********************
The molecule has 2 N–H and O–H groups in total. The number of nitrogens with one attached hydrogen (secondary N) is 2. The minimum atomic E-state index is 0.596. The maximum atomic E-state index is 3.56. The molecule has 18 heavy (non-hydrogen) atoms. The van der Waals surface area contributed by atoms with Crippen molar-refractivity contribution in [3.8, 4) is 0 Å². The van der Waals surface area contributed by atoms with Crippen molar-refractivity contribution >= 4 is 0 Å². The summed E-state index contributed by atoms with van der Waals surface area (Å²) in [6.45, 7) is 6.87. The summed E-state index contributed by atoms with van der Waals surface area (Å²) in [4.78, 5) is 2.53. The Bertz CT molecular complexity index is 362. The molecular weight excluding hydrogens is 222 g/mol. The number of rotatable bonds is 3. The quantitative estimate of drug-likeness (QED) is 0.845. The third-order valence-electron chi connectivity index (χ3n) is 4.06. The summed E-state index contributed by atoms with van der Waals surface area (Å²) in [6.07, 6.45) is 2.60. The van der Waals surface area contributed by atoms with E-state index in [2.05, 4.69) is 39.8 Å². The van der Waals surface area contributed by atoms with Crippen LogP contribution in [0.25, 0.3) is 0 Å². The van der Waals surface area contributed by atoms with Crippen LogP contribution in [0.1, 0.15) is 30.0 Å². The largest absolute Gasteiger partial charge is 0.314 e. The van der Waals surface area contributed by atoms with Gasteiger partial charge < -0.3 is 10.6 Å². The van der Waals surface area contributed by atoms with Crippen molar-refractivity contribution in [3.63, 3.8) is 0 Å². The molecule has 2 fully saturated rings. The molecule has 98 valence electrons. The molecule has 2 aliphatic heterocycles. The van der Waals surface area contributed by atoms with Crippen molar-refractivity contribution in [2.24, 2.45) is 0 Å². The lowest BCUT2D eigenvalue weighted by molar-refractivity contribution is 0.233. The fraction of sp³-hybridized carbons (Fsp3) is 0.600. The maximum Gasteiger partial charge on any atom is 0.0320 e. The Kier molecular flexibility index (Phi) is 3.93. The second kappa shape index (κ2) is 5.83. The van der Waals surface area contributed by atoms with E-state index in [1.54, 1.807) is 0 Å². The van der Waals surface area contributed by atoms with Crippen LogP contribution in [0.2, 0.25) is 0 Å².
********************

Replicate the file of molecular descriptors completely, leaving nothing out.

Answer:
The molecule has 2 N–H and O–H groups in total. The number of nitrogens with one attached hydrogen (secondary N) is 2. The minimum atomic E-state index is 0.596. The maximum atomic E-state index is 3.56. The molecule has 18 heavy (non-hydrogen) atoms. The van der Waals surface area contributed by atoms with Crippen molar-refractivity contribution in [3.8, 4) is 0 Å². The van der Waals surface area contributed by atoms with Crippen molar-refractivity contribution >= 4 is 0 Å². The summed E-state index contributed by atoms with van der Waals surface area (Å²) in [6.45, 7) is 6.87. The summed E-state index contributed by atoms with van der Waals surface area (Å²) in [4.78, 5) is 2.53. The Bertz CT molecular complexity index is 362. The molecular weight excluding hydrogens is 222 g/mol. The number of rotatable bonds is 3. The quantitative estimate of drug-likeness (QED) is 0.845. The third-order valence-electron chi connectivity index (χ3n) is 4.06. The summed E-state index contributed by atoms with van der Waals surface area (Å²) in [6.07, 6.45) is 2.60. The van der Waals surface area contributed by atoms with E-state index in [2.05, 4.69) is 39.8 Å². The van der Waals surface area contributed by atoms with Crippen LogP contribution in [0.25, 0.3) is 0 Å². The van der Waals surface area contributed by atoms with Crippen LogP contribution in [0.1, 0.15) is 30.0 Å². The largest absolute Gasteiger partial charge is 0.314 e. The van der Waals surface area contributed by atoms with Gasteiger partial charge < -0.3 is 10.6 Å². The van der Waals surface area contributed by atoms with Crippen molar-refractivity contribution in [3.63, 3.8) is 0 Å². The molecule has 2 fully saturated rings. The molecule has 98 valence electrons. The molecule has 2 aliphatic heterocycles. The van der Waals surface area contributed by atoms with Crippen molar-refractivity contribution in [2.24, 2.45) is 0 Å². The lowest BCUT2D eigenvalue weighted by molar-refractivity contribution is 0.233. The fraction of sp³-hybridized carbons (Fsp3) is 0.600. The maximum Gasteiger partial charge on any atom is 0.0320 e. The Kier molecular flexibility index (Phi) is 3.93. The second kappa shape index (κ2) is 5.83. The van der Waals surface area contributed by atoms with E-state index in [1.54, 1.807) is 0 Å². The van der Waals surface area contributed by atoms with Crippen LogP contribution in [0.2, 0.25) is 0 Å².